It’s clear that racism still holds a presence in today’s society, albeit in a different form than it was fifty or so years ago. Last week, I was sitting down on a bench at a Metrorail station when I overheard an argument going on between a Hispanic-looking man and a black security officer who wasn’t letting him through to the trains because he did not have enough credit on his EASY Card. The Hispanic man did notice, however, how the same security officer let another older woman through (whose ethnicity I can’t recall) even though she didn’t have credit on her EASY Card. Visibly upset, the Hispanic man stormed off with his female accompaniment, who was urging him to let the thing go with a combination of body language and spoken words. The man and his woman drew increasingly closer to the bench I was sitting at, meaning I heard it loud and clear when he said, in Spanish, that that security guard was a motherfucking nigger and that had he been black, she likely would’ve let him enter the station.
The security guard won’t be told to sit in the back of the bus when she goes home, nor will she have to endure going to a separate bathroom nor use a separate water fountain when she’s out and about. But she’ll likely endure the often unspoken contempt that people of other ethnicities may have for her and other people like her.
Some, if not all of this energy, likely fuels the encroachment Miami Gardens police have made upon Alex Saleh’s 207 Quickstop convenience store. I’d be hard-pressed to find out that the police officers working the store and working Miami Gardens at large don’t ever find themselves sharing the thought that Miami Gardens is as crime-ridden because of its black population. Certainly, any white or Hispanic police officer (maybe even the black officers) must think this at some point.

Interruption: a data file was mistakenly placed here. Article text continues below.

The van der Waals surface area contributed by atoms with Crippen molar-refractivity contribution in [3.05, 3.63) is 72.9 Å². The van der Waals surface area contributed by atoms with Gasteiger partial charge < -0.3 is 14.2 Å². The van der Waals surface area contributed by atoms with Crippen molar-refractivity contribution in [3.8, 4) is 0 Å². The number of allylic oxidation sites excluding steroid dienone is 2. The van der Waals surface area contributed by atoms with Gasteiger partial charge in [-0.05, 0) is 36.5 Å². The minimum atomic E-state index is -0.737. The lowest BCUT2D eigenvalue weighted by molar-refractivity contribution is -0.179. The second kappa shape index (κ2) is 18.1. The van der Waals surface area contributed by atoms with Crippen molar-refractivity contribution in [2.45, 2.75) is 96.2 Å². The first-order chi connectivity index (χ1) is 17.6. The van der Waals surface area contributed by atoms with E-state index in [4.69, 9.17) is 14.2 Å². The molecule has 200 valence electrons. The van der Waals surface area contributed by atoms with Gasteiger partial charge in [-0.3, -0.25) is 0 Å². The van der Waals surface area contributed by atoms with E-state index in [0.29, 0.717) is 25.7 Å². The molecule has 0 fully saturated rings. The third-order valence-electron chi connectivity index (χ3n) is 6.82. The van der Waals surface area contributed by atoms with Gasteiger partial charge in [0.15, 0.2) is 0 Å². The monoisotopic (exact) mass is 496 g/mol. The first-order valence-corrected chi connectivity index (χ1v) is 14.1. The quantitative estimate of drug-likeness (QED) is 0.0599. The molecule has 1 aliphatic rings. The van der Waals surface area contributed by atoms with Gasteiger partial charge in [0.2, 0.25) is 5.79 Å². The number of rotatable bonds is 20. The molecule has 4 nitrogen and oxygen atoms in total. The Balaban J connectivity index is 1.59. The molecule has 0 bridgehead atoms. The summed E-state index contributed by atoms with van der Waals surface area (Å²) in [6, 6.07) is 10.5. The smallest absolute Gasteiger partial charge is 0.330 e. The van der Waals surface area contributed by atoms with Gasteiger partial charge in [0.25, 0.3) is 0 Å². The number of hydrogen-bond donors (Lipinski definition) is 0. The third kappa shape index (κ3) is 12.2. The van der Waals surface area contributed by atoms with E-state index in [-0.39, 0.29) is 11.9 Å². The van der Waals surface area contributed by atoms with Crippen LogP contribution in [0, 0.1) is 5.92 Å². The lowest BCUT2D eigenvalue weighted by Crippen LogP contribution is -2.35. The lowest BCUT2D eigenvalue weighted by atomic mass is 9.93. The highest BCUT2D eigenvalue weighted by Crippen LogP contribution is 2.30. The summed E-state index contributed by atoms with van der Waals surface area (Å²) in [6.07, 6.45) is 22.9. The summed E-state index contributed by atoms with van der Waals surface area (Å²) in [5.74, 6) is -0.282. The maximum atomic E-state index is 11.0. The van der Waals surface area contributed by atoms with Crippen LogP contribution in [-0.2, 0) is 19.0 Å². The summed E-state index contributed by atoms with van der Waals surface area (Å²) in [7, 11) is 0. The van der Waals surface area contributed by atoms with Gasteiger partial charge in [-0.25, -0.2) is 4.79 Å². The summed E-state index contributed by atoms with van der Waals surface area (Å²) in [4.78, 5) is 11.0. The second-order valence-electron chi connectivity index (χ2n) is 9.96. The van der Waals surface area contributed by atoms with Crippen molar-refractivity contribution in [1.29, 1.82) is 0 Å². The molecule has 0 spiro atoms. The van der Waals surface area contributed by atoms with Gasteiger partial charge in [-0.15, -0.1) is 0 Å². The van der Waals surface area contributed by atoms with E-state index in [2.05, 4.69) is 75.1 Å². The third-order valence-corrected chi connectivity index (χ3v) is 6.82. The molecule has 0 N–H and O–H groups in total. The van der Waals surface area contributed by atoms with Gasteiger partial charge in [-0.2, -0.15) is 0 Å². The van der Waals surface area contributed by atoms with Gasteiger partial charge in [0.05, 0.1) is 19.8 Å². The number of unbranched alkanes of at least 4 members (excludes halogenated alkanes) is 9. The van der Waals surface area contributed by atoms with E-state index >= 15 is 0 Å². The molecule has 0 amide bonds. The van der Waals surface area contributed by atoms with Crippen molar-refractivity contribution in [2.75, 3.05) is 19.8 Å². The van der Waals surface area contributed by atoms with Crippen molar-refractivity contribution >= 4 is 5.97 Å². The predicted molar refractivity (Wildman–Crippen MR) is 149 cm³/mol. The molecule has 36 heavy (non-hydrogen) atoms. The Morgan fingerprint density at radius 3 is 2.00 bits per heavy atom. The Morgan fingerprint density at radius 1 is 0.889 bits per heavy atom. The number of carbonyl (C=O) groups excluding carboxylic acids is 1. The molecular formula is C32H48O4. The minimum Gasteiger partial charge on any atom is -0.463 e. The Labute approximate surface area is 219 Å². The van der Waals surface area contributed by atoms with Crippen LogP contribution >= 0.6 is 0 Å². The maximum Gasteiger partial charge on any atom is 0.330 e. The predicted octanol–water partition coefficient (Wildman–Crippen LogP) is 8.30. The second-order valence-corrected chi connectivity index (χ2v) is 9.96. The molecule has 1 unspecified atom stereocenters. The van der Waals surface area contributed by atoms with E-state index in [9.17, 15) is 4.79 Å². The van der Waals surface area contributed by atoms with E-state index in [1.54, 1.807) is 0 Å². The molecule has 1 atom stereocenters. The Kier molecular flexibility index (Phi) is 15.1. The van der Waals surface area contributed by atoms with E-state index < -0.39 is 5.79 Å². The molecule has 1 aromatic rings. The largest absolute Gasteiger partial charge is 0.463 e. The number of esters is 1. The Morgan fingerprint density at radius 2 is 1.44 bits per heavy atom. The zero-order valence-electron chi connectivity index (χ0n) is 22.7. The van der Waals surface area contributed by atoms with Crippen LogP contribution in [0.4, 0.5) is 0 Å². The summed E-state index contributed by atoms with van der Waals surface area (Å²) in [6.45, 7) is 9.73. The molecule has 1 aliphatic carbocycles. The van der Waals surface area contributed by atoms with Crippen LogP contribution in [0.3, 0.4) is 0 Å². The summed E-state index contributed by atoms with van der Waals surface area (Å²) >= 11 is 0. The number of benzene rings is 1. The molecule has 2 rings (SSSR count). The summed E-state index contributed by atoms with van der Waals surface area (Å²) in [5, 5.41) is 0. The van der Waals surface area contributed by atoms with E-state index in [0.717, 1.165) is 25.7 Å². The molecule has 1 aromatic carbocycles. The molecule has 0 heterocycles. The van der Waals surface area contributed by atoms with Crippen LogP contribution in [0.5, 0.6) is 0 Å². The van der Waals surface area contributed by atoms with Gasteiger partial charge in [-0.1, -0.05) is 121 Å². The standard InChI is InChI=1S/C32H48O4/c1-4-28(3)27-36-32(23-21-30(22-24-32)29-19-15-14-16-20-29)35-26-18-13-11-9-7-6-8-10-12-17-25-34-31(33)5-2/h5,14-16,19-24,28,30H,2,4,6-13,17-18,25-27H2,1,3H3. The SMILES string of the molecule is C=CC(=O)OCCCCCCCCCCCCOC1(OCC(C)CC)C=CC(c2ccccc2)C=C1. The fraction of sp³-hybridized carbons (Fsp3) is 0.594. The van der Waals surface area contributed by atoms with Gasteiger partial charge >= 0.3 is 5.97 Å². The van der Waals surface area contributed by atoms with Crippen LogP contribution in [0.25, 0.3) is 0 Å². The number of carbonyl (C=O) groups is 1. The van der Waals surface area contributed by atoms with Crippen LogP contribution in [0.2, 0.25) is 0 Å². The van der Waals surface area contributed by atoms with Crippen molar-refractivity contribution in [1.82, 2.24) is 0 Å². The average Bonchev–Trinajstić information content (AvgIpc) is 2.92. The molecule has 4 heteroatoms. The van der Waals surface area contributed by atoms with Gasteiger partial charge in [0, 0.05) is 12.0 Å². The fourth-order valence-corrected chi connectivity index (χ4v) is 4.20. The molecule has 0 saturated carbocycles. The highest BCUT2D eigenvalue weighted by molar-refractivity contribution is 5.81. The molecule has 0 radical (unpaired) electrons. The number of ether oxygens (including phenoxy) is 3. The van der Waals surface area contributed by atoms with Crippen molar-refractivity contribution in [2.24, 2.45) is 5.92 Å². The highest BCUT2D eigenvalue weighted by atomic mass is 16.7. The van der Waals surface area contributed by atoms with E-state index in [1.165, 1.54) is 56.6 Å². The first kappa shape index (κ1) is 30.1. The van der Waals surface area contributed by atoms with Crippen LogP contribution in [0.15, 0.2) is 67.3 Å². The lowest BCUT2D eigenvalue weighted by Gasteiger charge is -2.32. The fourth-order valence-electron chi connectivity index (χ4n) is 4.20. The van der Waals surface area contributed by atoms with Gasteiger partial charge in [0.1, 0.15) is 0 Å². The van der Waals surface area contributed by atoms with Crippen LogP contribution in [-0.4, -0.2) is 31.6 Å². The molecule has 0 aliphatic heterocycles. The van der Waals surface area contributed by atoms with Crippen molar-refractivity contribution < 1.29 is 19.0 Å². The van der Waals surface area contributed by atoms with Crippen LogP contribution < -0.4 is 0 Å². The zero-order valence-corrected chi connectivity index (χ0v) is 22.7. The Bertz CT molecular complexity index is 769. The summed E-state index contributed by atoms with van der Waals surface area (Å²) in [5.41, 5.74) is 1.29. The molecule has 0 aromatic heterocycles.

MGPD causing a ruckus at the Quickstop.
I’m not saying they do. This is my opinion.
Add to that the fact that Miami Gardens has indeed been crime ridden for so long (since its incorporation 10 years ago) and you’ve got a formula for police over-activity.
Granted, the unrelenting arrests of Quickstop clerk Earl Sampson fail to stand the test of any reason. There’s a difference between being quick to suspect the business of a man of any race walking around dark neighborhood streets at odd evening hours versus arresting the same man over and over again while he’s obviously just doing his job.
If surface reasoning can’t explain something, something deeper must be gnawing at the hearts of the people involved, making them into monsters. If that irate man at the Metrorail station was quick to dismiss the security officer as a black bitch, imagine what a police officer enforcing a zero-tolerance policy is capable of given similar sentiments. The clear breach of common sense that is evident in the occurrences inside Alex Saleh’s Quickstop is, quite literally, the sum of all fears. A still prejudiced police force being tasked with turning a crime-ridden and “blacks-filled”city around is immaturely handling a sensitive situation. Since they are the police force, though, it’s as if there’s no alternative.
Save for Alex Saleh. This wise, wise man now has the power to give an entire police department a run for its money and its prejudice. Those videos of evident police harassment, coupled with formally documented anecdotes of the same, will be the end-all be-all of the MGPD or, so help me, I’ll call foul on the entire institution that is American democracy. I sympathize with the MGPD’s efforts in attempting to turn the Gardens around, but the Quickstop is an example of inefficient operations. Alex Saleh, licensed to carry a firearm, seems to have the crime situation at the Quickstop – if even existent – under control.
He should cover up the zero-tolerance sign that the MGPD forced him to install on the back of the store with a sign that reads “Days Since Police Harassment: 0”. The day he has to change the count is the day that change will come to Miami Gardens.
Quickstop employee Earl Sampson.
One of the sources cited in the article even said it: zero-tolerance policies work only if the area police force is trustworthy. Given their actions, the MGPD could hardly be considered trustworthy or righteous.
I not only support Saleh’s push for a civil rights lawsuit, but also celebrate his pure intellect: installing those cameras was the best thing he could have ever done. You can’t get any less partial, less predicted and less biased than a surveillance camera. I also tip my hat to the Miami Herald for their impressive journalistic work. May be the logic of this world be tipped in Saleh’s favor.